To further investigate the ST SC cell cycle, BrdU was added to the ST culture once per day from day 1 to day 9, and immunostaining was performed on day 10. Some SCs were found to be BrdU positive (Fig. 3F), but most SCs did not incorporate BrdU and remained quiescent throughout the culture period. When cells were treated with BrdU for 18h from day 1 to day 2 of culture and immunostained on day 10, most of the WT1- cells had punctate BrdU staining because of the label dilution during cell divisions after BrdU incorporation; however, SCs were stained solidly, and only one pair of SCs with punctate staining was observed (Fig. 3G, 1). No WT1+/BrdU+ cells were detected in the 34_5 and 37_21 ST cultures when BrdU was added to the culture on days 3 and 5 and immunostainings were performed on days 4 (data not shown) and 6 (Table 2) correspondingly. PH3+SCs were present only on days 2 and 3 (Fig. 3H). These data gave evidence that ST SCs did not proliferate more than once (or perhaps twice) and that DNA synthesis took place within the narrow time interval from day 1 to day 3 of culture. The same results were obtained when SCs were maintained in 10% FBS, so the serum did not affect their proliferation.

Table 2

The percentage of WT1+ and BrdU+ cells in the adult mouse TZ and ST cultures on day 6.

Culture typeWT1+ cellsBrdU+ cellsWT1+BrdU+ cellsWT1+BrdU+/WT1+ cells
TZ37_21 (n=3)47.2±4.647.1±7.326.8±6.456.0±11.0
34_5 (n=3)12.0±1.8a41.8±1.09.6±2.4a77.5±9.6
ST37_21 (n=3)3.8±0.7a47.0±5.20a0a
34_5 (n=3)4.7±0.9b32.7±3.1b0b0b

P<0.05 compared with 37_21 TZ culture, bP<0.05 compared with 34_21 TZ culture (Mann–Whitney U test; data represent mean±s.e.m.).

As opposed to ST SCs, TZ SCs actively incorporated BrdU on day 10 (Fig. 3I). Hence, 2-4N TZ SCs (Fig. 3B) represent cells in the S-phase. To investigate the difference between the two types of culture conditions, a BrdU incorporation assay was performed on day 6 at about 50% confluence. The percentage of WT1+/BrdU+ cells as well as the percentage of WT1+ cells were significantly higher in the 37_21 culture compared with the 34_5 culture (Table 2). However, the percentage of BrdU+ cells among WT1+ cells was higher in the 34_5 culture, although not significantly (Table 2). It is interesting that some cells in colonies were DMRT1 negative, and other cells expressed DMRT1 in a low level, although all of them expressed WT1 (Fig. 3J). Nevertheless, the presence of Dmrt1+/PH3+ cells in the TZ colonies (Fig. 3K) clearly demonstrates that TZ SCs are able to enter mitosis, and as opposed to ST SCs, not cell cycle arrested on day 10.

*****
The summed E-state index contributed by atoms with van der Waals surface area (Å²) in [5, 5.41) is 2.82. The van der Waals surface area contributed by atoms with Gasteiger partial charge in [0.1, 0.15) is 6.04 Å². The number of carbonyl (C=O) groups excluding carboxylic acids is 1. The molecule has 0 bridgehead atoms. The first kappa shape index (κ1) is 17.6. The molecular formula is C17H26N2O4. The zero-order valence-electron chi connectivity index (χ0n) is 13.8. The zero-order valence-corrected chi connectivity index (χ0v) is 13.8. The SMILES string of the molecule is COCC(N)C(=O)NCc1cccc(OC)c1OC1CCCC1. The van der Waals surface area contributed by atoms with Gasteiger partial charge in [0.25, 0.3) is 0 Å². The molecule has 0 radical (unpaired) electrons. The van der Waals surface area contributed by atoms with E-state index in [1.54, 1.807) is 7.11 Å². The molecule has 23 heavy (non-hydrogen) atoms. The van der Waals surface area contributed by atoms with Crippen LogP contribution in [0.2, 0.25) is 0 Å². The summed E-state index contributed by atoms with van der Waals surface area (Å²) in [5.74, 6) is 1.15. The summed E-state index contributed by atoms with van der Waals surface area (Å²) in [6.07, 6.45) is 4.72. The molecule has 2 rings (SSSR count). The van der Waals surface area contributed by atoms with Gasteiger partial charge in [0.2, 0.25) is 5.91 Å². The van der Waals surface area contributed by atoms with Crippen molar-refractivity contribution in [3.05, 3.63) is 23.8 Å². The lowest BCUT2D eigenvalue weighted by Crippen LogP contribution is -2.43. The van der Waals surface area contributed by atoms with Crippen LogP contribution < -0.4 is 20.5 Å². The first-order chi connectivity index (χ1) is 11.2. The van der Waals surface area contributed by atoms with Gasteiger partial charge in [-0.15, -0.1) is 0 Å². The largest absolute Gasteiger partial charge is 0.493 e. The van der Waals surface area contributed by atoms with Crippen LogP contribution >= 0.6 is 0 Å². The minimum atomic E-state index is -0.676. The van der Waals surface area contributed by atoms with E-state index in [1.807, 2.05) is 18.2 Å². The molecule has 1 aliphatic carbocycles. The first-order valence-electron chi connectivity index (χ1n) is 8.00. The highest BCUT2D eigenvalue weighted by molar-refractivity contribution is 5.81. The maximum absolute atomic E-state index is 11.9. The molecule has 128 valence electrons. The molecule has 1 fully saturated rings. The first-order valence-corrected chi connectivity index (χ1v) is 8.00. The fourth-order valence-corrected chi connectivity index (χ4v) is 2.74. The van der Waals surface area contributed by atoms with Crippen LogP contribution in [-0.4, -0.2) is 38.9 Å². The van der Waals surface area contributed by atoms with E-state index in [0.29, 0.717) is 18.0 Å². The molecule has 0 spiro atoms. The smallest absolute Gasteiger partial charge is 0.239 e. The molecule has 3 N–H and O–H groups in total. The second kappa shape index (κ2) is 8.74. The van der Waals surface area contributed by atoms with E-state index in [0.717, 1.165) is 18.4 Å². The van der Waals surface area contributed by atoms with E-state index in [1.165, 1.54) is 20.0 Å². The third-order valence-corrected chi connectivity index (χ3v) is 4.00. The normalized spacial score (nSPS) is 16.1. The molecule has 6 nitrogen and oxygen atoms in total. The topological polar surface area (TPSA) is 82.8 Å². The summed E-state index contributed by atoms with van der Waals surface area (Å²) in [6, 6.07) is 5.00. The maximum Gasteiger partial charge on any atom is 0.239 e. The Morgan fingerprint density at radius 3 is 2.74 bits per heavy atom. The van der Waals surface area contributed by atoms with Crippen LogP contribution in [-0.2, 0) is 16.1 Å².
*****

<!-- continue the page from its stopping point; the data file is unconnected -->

TZ SCs begin to express a-smooth muscle actin in culture

Double immunostaining for WT1 and α-smooth muscle actin (ACTA2), a marker of PMCs, was performed on day 10. Most cells in the ST culture were found to be WT1-/ACTA2+PMCs; WT1+ SCs did not express ACTA2 (Fig. 4A, arrows). In the TZ culture, most cells outside the colonies, except a few WT1+/ACTA2-SCs, were WT1-/ACTA2+PMCs (Fig. 4B). Strikingly, most WT1+SCs in colonies were also positive for ACTA2 (Fig. 4B). The specificity of ACTA2 antibodies used was verified by staining pancreatic islet β cells that did not express ACTA2 as a negative control (Fig. 4C) and staining a mouse testis section as a positive control (Supplementary Fig. 2B).

Figure 4
Figure 4

ACTA2 expression in SC cultures. (A and B) Double immunostaining of the ST (A) and TZ (B) cultures for ACTA2 and WT1 on day 10; arrows point to WT1+/ACTA2-SCs in the ST culture. (C) ACTA2 staining of pancreatic β cell line TC-6 (ATCC, CRL-11506, Manassas, VA, USA) for negative control. (D–F) Double immunostaining of the TZ culture for ACTA2 and WT1 on day 2 (D), day 4 (E), and day 6 (F). Insets represent negative controls without first antibodies. (G) qRT-PCR analysis for Acta2, Snai1, and Twist1 in TZ cells. Relative quantification of RNA (RQ) was normalized with the reference gene encoding Hprt. Bars indicate mean±s.e.m. Dotted lines indicate levels of gene expression in MEFs. *P<0.05 (Mann–Whitney U test, n=3).

Citation: Reproduction 152, 4; 10.1530/REP-16-0013

We observed that all WT1+ cells in the TZ culture were ACTA2 negative on day 2 (Fig. 4D), but on day 4, some WT1+ cells began to express ACTA2 (Fig. 4E), and on day 6, most WT1+ colonies were stained for it (Fig. 4F). However, according to the PCR analysis, Acta2 mRNA in the TZ cultures on day 10 and after passaging was significantly downregulated compared with the TZ culture on day 2 (Fig. 4G). As Acta2 is a mesenchymal marker and could be evidence of epithelial to mesenchymal transition (EMT), Snai1 and Twist1, two markers of EMT, were analyzed in cultures (Fig. 4G). However, the low level of their expression in the TZ cultures on days 2, 10, and after passaging was observed compared with the MEFs.